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Why did Germany lose World War Two?

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Introduction

´╗┐Why did Germany lose World War Two? There are many reasons why Germany lost World War Two, namely Hitler?s underestimation of the Red Army, America joining the war and in turn their ability to rearm and produce a viable army and Hitler?s obsessive campaign to invade the USSR. However the reason which I believe has the most weight is Hitler?s miscalculations of both America and the Red Army. Hitler was the supreme commander of Germany throughout the war so it seems inevitable that his decisions must be responsible for Germany losing the Second World War. He refused to listen to anyone else?s advice, not even his own officers?. He thought that he knew best in every situation when, of course, he did not. He over-stretched both himself and his armies. An examination of his decisions should therefore reveal why Germany lost. Hitler's approach to Operation Barbarossa illustrates how unrealistic his thinking was and his total lack of understanding of the value of lives. Although before the Operation the fighting had gone quite well and he had advanced quite far from the East, Operation Barbarossa went wrong. He refused to let his troops retreat from Russia after the Operation had almost definitely failed, as he thought his troops were being cowards, although it was almost inevitable that they would suffer large losses and a massive defeat. ...read more.

Middle

After this it was almost inevitable that Germany would lose the war. Hitler?s tactic of Blitzkrieg ? Lighting War ? which had worked so well, especially with the conquering of France, did not work when attacking Stalingrad but he carried on despite this. In this way Hitler proved that he was unable to adapt to different types of warfare. Hitler?s poor choice of allies also contributed heavily to his defeat in World War Two. His first main ally, Italy, was a weak and volatile country and was a millstone round the Nazis' neck. Italy indirectly caused the delay to Operation Barbarossa, which postponed its start from mid-May to the end of June 1941, which was significant because the Germans might have been able to defeat the Red Army before their winter, which wreaked havoc on the German army and caused many deaths. Also Italy changed side to the Allies as soon as it seemed like Germany was going to lose. Japan would only have made sense as an ally if it had attacked the Soviet Union in the Far East. Hitler's main alliance was based on ideology, not on shared interests. The other less powerful Axis states like Hungary and Romania tended to follow in step with Germany in an effort to gain territory. ...read more.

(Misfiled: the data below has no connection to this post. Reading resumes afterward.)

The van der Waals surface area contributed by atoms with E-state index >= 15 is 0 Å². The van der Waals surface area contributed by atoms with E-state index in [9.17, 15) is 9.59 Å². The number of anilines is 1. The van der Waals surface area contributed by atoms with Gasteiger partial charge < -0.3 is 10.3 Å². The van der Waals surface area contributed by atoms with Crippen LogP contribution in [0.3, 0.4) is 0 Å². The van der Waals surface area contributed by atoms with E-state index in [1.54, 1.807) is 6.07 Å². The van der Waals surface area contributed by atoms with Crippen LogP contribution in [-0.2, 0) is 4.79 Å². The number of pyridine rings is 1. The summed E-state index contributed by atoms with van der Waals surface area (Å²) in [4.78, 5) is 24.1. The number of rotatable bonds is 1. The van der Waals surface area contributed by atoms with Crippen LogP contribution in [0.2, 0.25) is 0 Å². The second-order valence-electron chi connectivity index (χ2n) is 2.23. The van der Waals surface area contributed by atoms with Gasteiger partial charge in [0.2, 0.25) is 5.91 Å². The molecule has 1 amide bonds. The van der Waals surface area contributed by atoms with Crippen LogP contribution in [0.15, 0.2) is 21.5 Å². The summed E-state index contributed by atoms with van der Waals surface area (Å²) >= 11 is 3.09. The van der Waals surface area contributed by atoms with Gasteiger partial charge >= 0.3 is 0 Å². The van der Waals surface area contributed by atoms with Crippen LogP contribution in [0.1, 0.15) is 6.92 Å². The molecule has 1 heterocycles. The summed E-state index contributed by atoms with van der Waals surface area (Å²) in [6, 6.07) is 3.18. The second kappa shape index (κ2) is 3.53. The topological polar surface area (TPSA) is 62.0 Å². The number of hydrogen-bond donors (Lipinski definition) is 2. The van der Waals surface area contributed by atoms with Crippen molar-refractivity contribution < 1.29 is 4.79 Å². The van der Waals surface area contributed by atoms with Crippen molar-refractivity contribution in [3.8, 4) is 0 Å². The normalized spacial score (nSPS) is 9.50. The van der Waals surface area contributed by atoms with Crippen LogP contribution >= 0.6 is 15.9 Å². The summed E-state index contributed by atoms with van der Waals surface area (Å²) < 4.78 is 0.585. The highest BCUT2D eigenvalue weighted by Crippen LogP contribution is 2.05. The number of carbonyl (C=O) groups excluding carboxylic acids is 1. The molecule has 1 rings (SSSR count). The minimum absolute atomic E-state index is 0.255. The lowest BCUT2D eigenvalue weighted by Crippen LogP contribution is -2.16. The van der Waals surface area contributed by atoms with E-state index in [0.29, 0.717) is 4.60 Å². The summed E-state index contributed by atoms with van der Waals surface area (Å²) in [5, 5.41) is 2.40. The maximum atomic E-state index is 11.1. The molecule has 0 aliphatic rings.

Conclusion

The fact that he failed to destroy Britain?s air force was also important as Germany was crippled by the unforgiving onslaught of bombs. The bombing forced the German Air Force to divert most of its fighter force to the defence of Germany, and to reduce sharply the proportion of bomber aircraft produced. Secondly, the bombing placed a limit on the ability to produce armaments in enough quantities that matched the opposition. Bombing provided the key difference between the western Allies and Germany. There are many other factors that explain victory and defeat but without Soviet resistance and reform, American rearmament and the western air power, the ability of the three major allies to wear down the German and Japanese resistance would have been highly questionable. However in my opinion, the factor that proved fatal for Germany was Hitler?s misjudgement. There were two instances in particular where Hitler?s judgement was to contribute towards his downfall. Firstly, he believed that the Red Army was a primitive force, incapable of prolonged resistance, which proved to be the contrary. Similarly he was wrong in his insistence that the USA would take years to rearm and could never produce an effective army. It is therefore clear to see that Hitler?s errors in judgement were the most prominent reasons as to why Germany lost the war. ...read more.

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